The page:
‘US or India, Leader’s Character Matters Everywhere’: Sam Pitroda
Sam Pitroda talks about Trump presidency, impeachment, and lessons India can learn from the events in the US.
Satyan Pitroda has been living in the US for nearly 55 years. Most people know him as Sam Pitroda, a technocrat heading Indian National Congress’s overseas wing. Shocked by the scenes of violence and infamy from Capitol Hill, Pitroda expresses concerns about the state of democracy in India. “There are lessons for the whole world in what happened in the US on 6 January.”
In this exclusive interview with The Quint, Pitroda talks about Trump’s divisive politics, social media fuelling hate, and breakdown of institutions in the US. At the same time, he sounds alert for parallel situations in India.
Pitroda advised former prime minister Dr Manmohan Singh on matters pertaining to technology and in 2017, he was appointed as Chairman of Indian Overseas Congress. When asked about the current climate of dissent in the Congress party, he replies that this was a healthy practice. “Nothing should happen too early. There will be a good time for this,” he gave a cryptic answer.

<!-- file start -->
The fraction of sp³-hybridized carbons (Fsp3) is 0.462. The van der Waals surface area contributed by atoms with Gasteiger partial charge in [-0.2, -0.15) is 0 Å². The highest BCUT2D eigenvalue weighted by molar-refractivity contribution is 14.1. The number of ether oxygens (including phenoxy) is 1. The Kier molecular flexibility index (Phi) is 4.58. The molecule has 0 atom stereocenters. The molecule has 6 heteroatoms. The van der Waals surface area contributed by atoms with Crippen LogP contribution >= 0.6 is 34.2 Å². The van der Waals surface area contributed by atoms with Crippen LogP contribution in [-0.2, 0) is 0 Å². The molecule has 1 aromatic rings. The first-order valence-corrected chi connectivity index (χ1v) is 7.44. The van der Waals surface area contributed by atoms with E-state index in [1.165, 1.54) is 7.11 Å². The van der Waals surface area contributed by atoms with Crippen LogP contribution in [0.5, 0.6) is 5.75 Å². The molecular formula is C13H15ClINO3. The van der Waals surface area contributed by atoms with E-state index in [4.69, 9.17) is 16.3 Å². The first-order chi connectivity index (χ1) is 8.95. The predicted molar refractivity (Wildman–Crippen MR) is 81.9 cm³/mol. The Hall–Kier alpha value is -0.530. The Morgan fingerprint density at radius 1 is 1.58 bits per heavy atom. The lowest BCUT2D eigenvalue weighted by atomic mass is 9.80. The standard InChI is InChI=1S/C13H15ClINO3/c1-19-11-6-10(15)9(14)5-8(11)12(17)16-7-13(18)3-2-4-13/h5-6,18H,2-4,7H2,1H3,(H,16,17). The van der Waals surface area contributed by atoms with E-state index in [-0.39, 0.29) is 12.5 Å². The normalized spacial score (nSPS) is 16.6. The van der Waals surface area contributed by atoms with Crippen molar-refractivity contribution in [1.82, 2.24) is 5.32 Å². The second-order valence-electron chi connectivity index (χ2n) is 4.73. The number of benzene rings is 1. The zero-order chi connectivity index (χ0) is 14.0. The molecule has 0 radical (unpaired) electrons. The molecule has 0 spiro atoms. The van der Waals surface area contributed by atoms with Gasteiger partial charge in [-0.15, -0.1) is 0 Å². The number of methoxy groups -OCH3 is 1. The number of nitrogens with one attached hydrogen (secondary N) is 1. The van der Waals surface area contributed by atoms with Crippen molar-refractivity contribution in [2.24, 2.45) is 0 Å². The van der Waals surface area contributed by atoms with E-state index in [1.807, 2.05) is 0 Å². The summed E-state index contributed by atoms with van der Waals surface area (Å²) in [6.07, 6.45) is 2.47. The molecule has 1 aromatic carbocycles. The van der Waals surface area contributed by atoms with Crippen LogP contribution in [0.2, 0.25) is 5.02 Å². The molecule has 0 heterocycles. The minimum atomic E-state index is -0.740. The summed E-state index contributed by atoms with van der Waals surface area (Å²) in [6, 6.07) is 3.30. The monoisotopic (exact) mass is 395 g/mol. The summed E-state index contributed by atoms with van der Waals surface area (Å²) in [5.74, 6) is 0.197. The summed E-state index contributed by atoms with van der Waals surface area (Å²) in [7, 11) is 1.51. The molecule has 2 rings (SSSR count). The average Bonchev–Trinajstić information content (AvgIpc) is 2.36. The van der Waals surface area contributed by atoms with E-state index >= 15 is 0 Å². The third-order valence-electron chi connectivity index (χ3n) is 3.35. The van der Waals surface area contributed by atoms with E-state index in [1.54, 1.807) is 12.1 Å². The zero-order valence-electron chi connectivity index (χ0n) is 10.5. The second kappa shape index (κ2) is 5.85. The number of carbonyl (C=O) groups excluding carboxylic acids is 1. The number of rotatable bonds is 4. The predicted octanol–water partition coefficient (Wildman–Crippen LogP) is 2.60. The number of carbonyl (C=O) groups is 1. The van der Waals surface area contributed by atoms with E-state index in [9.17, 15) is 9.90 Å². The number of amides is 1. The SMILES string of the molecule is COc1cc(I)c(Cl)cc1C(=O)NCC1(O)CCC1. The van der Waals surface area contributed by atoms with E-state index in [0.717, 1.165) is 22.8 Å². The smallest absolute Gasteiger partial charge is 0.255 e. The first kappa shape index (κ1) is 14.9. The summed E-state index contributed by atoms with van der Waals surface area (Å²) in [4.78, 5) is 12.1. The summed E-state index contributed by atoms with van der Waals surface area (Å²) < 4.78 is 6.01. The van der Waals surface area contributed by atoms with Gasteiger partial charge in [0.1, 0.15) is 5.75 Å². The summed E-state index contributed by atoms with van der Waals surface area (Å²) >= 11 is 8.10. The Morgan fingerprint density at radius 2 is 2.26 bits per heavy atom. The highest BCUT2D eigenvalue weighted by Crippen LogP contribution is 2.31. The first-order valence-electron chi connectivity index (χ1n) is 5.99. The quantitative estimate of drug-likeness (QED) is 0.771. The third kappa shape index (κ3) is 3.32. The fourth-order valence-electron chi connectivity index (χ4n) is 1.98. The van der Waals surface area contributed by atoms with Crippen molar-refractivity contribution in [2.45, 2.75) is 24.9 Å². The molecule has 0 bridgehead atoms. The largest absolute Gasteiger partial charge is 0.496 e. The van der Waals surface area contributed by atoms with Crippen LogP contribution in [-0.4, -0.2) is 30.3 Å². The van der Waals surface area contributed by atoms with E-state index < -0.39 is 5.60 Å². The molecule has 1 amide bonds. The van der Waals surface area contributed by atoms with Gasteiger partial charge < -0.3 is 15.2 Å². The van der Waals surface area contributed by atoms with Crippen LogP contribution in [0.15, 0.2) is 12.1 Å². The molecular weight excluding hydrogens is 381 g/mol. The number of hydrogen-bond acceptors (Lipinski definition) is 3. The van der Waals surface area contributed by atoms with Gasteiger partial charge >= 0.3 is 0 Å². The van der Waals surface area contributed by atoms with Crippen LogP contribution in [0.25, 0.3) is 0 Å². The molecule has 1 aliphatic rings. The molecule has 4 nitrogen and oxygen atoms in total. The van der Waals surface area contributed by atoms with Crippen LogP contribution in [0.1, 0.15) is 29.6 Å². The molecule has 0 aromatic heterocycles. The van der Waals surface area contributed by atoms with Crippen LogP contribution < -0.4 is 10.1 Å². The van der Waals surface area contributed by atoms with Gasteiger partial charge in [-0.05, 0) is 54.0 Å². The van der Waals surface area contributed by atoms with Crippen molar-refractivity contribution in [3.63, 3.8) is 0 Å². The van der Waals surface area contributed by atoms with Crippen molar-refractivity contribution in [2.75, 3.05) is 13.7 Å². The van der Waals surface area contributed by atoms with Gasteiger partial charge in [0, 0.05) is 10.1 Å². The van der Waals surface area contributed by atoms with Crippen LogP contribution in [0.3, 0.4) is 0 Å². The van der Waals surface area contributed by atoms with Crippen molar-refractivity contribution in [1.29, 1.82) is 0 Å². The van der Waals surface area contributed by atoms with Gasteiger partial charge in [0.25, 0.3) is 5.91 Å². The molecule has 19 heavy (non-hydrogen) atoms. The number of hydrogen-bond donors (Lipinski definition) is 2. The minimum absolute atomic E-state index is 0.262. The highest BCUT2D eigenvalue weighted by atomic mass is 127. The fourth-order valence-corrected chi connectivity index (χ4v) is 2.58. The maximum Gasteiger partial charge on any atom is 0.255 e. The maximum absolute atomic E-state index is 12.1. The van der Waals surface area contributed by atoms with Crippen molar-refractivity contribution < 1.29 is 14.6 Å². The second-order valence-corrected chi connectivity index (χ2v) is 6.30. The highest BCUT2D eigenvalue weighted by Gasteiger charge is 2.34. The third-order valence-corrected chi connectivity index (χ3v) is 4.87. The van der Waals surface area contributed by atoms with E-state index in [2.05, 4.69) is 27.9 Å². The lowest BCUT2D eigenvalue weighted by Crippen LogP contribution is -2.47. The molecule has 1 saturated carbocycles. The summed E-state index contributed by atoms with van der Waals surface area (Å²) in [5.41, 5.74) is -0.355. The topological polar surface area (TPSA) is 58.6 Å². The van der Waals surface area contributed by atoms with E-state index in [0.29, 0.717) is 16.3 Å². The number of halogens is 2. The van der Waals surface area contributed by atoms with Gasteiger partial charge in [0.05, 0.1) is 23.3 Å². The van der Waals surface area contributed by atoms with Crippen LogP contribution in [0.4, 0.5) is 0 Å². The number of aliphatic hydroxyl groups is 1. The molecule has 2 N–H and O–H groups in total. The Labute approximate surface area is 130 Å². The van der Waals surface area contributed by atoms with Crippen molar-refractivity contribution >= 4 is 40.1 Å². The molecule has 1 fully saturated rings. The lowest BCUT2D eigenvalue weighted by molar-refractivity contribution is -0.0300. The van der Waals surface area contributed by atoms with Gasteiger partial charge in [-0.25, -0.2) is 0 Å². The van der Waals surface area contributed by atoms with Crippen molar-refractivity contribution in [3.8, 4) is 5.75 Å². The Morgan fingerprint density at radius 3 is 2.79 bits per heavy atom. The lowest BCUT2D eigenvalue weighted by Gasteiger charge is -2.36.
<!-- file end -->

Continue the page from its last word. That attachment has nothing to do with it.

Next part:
Pitroda insists that the character of the leader matters the most. If a political party decides to back a divisive candidate for immediate gains, there are bound to be repercussions.
“A national leader has to be a leader for everybody and for a group of people.”
He also expresses concerns regarding leaders getting a licence from their parties to lie and fabricate facts just for electoral gains. When questioned about the role of the opposition in such a scenario, he responds with a counter question. “Why not examine the role of citizens, institutions and businesses before questioning the opposition? When people choose to believe the lies, the opposition cannot do much.”
Stressing on the ‘character’ of political parties, Pitroda says that a drift away from fundamental values are bound to damage not just the party but the country at large.
Pitroda, a communications entrepreneur and innovator, also calls into question the role of social media in peddling problematic narratives.
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